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  • Interview with Suchita Oswal Jain

    Suchita Oswal Jain
    Suchita Oswal Jain
    VC & JMD
    Vardhman Textiles
    Vardhman Textiles

    Recovery begins when you decide to move forward
    Founded with 6,000 spindles in 1965, Vardhman Group today is the largest vertically integrated textile manufacturer in India, with a turnover of more than $1.1 billion a year. Headquartered in Ludhiana in the Malwa region of Punjab, an area commonly renowned as the 'Manchester of India', it has had its own share of battles as Covid struck one and all. In an interview with Fibre2Fashion, Suchita Oswal Jain, VC & JMD of Vardhman Textiles, speaks about the bigger challenge the Indian textile industry faced when the pandemic raised its ugly head in March, and how in spite of that it has worked to stay as stable as it could.

    How has the worldwide lockdown impacted the textile & apparel industry? What are the immediate concerns and key takeaways?

    Since Covid has remained with us (in India) since March 2020 and still persists, it is not possible to say it had a completely negative or positive impact. There were phases of pandemic and also its impact. For instance, in the initial days i.e during the beginning of lockdown, everything came to a standstill, the factories were shut, the status of orders was not clear and economic growth stopped for a while. Closure of all the major stores worldwide led to loss of sale in retail stores which in turn affected everyone in the supply chain including manufacturers and suppliers.?

    Then with lockdown being lifted, life as also economy started limping back.? We were lucky that many of our employees reside within the factory premises in our residential colonies, so we could re-initiate the manufacturing within a month of lockdown. Thereafter, the engine of growth started churning again. At present there are sections of industry which are doing well. Production wise the situation has improved but it will take some time for improvement in terms of consumption.?

    Businesses do face challenges and Covid is also one such challenge the industry is adjusting to. With physical meetings at bay, this has revolutionised the pace of adapting to digitalisation in textile manufacturing industry. So, the major takeaway it offers is - grow your roots strong enough to stand tall in the winds of challenges and adapt with agility; speed is of essence. If there is a problem, there has to be a solution. Keep your eyes glued to the bright side of the tunnel and you will pass through the darkness without much bother.?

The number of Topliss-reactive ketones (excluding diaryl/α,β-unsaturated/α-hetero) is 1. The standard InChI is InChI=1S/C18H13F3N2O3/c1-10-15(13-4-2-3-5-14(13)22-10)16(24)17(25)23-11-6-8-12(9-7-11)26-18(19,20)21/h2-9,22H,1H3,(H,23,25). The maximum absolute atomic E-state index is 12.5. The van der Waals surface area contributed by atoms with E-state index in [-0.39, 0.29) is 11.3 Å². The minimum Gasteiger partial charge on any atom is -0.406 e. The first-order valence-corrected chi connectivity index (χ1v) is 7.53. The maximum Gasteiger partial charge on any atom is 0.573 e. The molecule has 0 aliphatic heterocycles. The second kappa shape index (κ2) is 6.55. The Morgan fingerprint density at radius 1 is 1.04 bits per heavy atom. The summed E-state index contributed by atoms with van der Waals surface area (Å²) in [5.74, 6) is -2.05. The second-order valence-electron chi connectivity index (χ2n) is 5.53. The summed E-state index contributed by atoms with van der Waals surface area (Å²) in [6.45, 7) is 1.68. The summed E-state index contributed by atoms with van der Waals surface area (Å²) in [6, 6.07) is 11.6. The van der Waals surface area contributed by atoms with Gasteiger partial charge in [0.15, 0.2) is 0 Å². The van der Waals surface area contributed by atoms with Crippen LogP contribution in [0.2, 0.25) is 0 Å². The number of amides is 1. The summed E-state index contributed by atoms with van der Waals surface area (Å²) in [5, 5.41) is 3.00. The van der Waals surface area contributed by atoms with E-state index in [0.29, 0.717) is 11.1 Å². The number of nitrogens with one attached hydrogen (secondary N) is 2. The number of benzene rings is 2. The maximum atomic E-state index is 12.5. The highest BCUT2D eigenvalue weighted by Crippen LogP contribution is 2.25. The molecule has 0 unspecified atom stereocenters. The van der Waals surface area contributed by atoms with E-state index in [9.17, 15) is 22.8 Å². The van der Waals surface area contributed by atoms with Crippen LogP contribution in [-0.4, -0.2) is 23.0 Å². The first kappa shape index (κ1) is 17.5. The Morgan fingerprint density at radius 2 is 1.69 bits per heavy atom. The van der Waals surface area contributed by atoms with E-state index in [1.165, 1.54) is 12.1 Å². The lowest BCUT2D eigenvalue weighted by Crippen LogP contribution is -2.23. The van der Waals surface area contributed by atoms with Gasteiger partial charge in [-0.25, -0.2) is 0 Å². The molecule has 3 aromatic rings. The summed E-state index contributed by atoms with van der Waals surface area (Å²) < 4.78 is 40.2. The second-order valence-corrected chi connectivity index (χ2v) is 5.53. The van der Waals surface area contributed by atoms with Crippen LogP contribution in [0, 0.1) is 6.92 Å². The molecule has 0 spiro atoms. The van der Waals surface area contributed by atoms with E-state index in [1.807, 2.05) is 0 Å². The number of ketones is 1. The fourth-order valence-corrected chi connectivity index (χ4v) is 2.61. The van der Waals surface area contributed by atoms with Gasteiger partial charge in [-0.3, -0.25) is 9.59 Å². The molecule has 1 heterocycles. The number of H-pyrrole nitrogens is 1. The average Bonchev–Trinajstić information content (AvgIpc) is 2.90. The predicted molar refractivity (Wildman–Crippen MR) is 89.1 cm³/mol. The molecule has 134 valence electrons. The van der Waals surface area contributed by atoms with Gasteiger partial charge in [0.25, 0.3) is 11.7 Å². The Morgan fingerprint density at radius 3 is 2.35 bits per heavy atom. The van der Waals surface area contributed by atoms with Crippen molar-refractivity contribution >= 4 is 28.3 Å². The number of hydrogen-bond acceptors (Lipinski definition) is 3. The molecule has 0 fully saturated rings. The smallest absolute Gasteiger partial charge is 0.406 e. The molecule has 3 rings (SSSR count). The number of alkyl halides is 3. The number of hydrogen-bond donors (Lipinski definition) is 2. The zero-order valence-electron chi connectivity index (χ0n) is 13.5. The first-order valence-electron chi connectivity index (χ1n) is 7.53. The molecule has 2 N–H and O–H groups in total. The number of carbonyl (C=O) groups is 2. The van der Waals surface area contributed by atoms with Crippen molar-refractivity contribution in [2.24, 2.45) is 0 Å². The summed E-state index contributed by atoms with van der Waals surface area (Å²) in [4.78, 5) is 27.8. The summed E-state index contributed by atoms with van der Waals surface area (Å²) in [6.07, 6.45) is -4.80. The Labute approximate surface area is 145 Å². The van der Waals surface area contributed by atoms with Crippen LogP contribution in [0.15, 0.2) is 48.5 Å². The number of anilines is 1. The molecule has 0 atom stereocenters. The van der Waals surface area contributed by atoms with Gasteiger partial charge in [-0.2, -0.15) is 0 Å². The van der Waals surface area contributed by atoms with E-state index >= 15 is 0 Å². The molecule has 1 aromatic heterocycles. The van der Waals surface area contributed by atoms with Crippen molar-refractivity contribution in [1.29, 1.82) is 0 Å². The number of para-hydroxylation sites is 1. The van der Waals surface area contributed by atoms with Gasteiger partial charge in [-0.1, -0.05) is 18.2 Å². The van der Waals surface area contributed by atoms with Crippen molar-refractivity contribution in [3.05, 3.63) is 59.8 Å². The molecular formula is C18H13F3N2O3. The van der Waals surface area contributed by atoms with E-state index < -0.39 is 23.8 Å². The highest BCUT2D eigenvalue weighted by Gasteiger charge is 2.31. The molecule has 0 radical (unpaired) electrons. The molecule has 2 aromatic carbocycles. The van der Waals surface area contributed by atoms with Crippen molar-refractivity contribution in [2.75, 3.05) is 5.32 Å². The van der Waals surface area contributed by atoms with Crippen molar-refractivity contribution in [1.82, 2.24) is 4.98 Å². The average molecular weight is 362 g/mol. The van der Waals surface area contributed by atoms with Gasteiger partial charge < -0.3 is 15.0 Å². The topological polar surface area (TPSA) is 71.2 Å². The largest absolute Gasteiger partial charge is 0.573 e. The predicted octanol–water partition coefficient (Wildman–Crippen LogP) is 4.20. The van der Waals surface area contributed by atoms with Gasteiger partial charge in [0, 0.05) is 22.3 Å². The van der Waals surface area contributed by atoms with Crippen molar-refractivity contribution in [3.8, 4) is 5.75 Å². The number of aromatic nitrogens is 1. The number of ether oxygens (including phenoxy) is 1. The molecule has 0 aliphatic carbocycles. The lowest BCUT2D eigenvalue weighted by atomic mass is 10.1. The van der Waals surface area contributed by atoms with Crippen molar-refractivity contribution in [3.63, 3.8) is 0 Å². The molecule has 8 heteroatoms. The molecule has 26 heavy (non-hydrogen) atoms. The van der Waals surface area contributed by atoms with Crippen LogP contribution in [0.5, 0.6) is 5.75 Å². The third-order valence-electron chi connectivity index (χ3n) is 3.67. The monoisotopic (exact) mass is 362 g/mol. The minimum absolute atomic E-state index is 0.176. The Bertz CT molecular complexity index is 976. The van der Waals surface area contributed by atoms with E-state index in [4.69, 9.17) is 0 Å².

Any comparison on how differently the Indian textile industry got affected compared to the world?

    The impact on small, medium and large-scale industry is different within India, so if we are comparing Indian textile industry with rest of the world; there certainly will be differences. Since larger industries invest in resources to plan better and manage crisis effectively, they worked their way more successfully in staying stable during the challenging times. There was a dip in demand and market, thus did the industry, but we Indians have an appreciable quality - we save for the rainy day.?

    However, if we see technically, Indian textiles is largely dependent on exports and it won't be wrong to say that spring/summer (retail) is the major textile product for Indian manufacturers. The period of March to September is the principal retail season for Indian export products. The pandemic started in the month of March and there was a restriction on export for a substantial period; things did improve gradually. As compared to countries that produce products primarily for winter season, the challenge perhaps was bigger for the Indian textile industry but we are competitive and continuously improving. It won't be an exaggeration to say, in some sections, we have already come at par with our set targets.